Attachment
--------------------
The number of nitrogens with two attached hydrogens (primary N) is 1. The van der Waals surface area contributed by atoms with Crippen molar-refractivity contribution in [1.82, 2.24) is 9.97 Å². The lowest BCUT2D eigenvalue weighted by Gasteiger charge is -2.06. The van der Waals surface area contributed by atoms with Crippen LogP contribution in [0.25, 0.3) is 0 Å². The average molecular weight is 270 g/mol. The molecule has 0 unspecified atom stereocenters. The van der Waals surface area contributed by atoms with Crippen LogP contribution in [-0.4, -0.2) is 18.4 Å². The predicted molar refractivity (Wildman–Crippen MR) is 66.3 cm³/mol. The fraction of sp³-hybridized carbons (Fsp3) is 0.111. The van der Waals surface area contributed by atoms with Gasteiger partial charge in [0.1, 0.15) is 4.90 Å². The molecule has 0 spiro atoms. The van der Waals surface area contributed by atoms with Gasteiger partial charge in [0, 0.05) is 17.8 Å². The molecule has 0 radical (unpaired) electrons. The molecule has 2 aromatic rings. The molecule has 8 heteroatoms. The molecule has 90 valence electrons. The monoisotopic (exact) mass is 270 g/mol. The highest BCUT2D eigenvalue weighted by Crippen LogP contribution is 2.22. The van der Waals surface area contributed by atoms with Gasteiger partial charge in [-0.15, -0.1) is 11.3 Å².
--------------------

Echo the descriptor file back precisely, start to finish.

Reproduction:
The number of nitrogens with two attached hydrogens (primary N) is 1. The van der Waals surface area contributed by atoms with Crippen molar-refractivity contribution in [1.82, 2.24) is 9.97 Å². The lowest BCUT2D eigenvalue weighted by Gasteiger charge is -2.06. The van der Waals surface area contributed by atoms with Crippen LogP contribution in [0.25, 0.3) is 0 Å². The average molecular weight is 270 g/mol. The molecule has 0 unspecified atom stereocenters. The van der Waals surface area contributed by atoms with Crippen LogP contribution in [-0.4, -0.2) is 18.4 Å². The predicted molar refractivity (Wildman–Crippen MR) is 66.3 cm³/mol. The fraction of sp³-hybridized carbons (Fsp3) is 0.111. The van der Waals surface area contributed by atoms with Gasteiger partial charge in [0.1, 0.15) is 4.90 Å². The molecule has 0 spiro atoms. The van der Waals surface area contributed by atoms with Gasteiger partial charge in [0, 0.05) is 17.8 Å². The molecule has 0 radical (unpaired) electrons. The molecule has 2 aromatic rings. The molecule has 8 heteroatoms. The molecule has 90 valence electrons. The monoisotopic (exact) mass is 270 g/mol. The highest BCUT2D eigenvalue weighted by Crippen LogP contribution is 2.22. The van der Waals surface area contributed by atoms with Gasteiger partial charge in [-0.15, -0.1) is 11.3 Å².